Friday, December 29, 2023

Stalin Pulled Soviet Soldiers from Front Lines to Deport Kalmyk Nation, Descendants of Those Sent to Siberia Say

Paul Goble

            Staunton, Dec. 28 – Most of the Soviet siloviki used to deport the punished peoples from their homelands to Central Asia and Siberia came from police units behind the lines rather than from troops on the frontlines of the German war. But in Kalmykia, these rear echelon security forces weren’t sufficient, and Moscow pulled troops off the main front.

            That is what survivors of that deportation, which occurred 80 years ago on December 28, 1943, say; and it is a recollection that casts doubt on the widely held view that while Hitler was ready to compromise his military effort to kill Jews, Stalin was never ready to risk losing at the front in order to wage war against his own people. He was prepared to wait.

            Not only does this memory explain why the Kalmyks remain one of the most anti-Russian nations in the Russian Federation (, but it provides support for those who argue that Stalin was more like Hitler than many think (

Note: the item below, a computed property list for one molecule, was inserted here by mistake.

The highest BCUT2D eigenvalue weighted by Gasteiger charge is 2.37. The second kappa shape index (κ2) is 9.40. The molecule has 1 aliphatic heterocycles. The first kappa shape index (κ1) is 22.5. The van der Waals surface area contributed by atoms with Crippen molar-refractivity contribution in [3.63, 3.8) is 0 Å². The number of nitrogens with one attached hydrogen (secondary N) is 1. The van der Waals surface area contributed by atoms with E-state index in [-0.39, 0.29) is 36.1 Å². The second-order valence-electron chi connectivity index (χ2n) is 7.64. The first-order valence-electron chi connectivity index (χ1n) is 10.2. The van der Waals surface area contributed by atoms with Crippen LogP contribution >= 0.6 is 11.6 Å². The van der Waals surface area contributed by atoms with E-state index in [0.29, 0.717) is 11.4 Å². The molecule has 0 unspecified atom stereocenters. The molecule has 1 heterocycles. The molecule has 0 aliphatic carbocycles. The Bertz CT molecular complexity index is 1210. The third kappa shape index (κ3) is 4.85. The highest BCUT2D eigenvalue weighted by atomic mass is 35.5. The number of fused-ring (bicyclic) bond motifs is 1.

Two other aspects of Stalin’s deportation of the Kalmyks suggest that he and then subsequent Soviet leaders were especially angry at that Buddhist nation and were interested in its destruction both during the deportation when roughly half of them were killed and even after the survivors were permitted to return.

            On the one hand, the Kalmyks were deported not to Central Asia where the climate was relatively better but to Siberia where they suffered more, and they were distributed across that region family by family so that they could not form the communities that allowed other deported peoples to survive (

            And on the other, when the Kalmyks did return, they did not regain almost a third of the territory their republic had included before World War II, a continuing irritant for them and source of tension with Astrakhan which remains in control of that land (

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